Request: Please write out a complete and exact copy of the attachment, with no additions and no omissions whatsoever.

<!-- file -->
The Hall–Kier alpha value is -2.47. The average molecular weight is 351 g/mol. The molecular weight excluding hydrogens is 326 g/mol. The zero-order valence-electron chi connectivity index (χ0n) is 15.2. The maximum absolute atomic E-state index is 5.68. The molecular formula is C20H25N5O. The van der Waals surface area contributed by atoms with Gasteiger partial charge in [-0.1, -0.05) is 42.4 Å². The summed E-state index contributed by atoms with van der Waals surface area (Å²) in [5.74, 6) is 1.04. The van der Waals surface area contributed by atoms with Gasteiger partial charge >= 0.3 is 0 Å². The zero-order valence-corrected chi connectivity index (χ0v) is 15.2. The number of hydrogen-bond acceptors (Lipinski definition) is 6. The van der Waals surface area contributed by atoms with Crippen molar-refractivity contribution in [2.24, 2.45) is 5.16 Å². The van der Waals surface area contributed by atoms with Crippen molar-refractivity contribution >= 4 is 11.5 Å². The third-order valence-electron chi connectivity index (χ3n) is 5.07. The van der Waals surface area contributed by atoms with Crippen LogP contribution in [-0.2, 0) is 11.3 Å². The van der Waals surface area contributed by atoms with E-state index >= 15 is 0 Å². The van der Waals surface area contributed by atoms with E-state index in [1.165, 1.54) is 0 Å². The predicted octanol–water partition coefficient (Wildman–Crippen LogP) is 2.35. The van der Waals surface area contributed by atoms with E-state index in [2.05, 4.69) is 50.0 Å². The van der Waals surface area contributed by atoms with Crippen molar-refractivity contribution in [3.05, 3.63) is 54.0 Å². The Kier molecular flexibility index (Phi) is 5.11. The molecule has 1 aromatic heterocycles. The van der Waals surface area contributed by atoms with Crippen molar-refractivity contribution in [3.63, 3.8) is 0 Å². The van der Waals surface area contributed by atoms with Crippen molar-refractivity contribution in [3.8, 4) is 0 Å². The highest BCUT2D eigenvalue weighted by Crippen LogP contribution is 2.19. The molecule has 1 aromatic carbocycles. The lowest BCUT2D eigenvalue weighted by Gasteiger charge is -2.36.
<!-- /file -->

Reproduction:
The Hall–Kier alpha value is -2.47. The average molecular weight is 351 g/mol. The molecular weight excluding hydrogens is 326 g/mol. The zero-order valence-electron chi connectivity index (χ0n) is 15.2. The maximum absolute atomic E-state index is 5.68. The molecular formula is C20H25N5O. The van der Waals surface area contributed by atoms with Gasteiger partial charge in [-0.1, -0.05) is 42.4 Å². The summed E-state index contributed by atoms with van der Waals surface area (Å²) in [5.74, 6) is 1.04. The van der Waals surface area contributed by atoms with Gasteiger partial charge >= 0.3 is 0 Å². The zero-order valence-corrected chi connectivity index (χ0v) is 15.2. The number of hydrogen-bond acceptors (Lipinski definition) is 6. The van der Waals surface area contributed by atoms with Crippen molar-refractivity contribution in [2.24, 2.45) is 5.16 Å². The van der Waals surface area contributed by atoms with Crippen molar-refractivity contribution >= 4 is 11.5 Å². The third-order valence-electron chi connectivity index (χ3n) is 5.07. The van der Waals surface area contributed by atoms with Crippen LogP contribution in [-0.2, 0) is 11.3 Å². The van der Waals surface area contributed by atoms with E-state index >= 15 is 0 Å². The van der Waals surface area contributed by atoms with E-state index in [1.165, 1.54) is 0 Å². The predicted octanol–water partition coefficient (Wildman–Crippen LogP) is 2.35. The van der Waals surface area contributed by atoms with E-state index in [2.05, 4.69) is 50.0 Å². The van der Waals surface area contributed by atoms with Crippen molar-refractivity contribution in [3.05, 3.63) is 54.0 Å². The Kier molecular flexibility index (Phi) is 5.11. The molecule has 1 aromatic heterocycles. The van der Waals surface area contributed by atoms with Crippen molar-refractivity contribution in [3.63, 3.8) is 0 Å². The van der Waals surface area contributed by atoms with Crippen molar-refractivity contribution in [3.8, 4) is 0 Å². The highest BCUT2D eigenvalue weighted by Crippen LogP contribution is 2.19. The molecule has 1 aromatic carbocycles. The lowest BCUT2D eigenvalue weighted by Gasteiger charge is -2.36.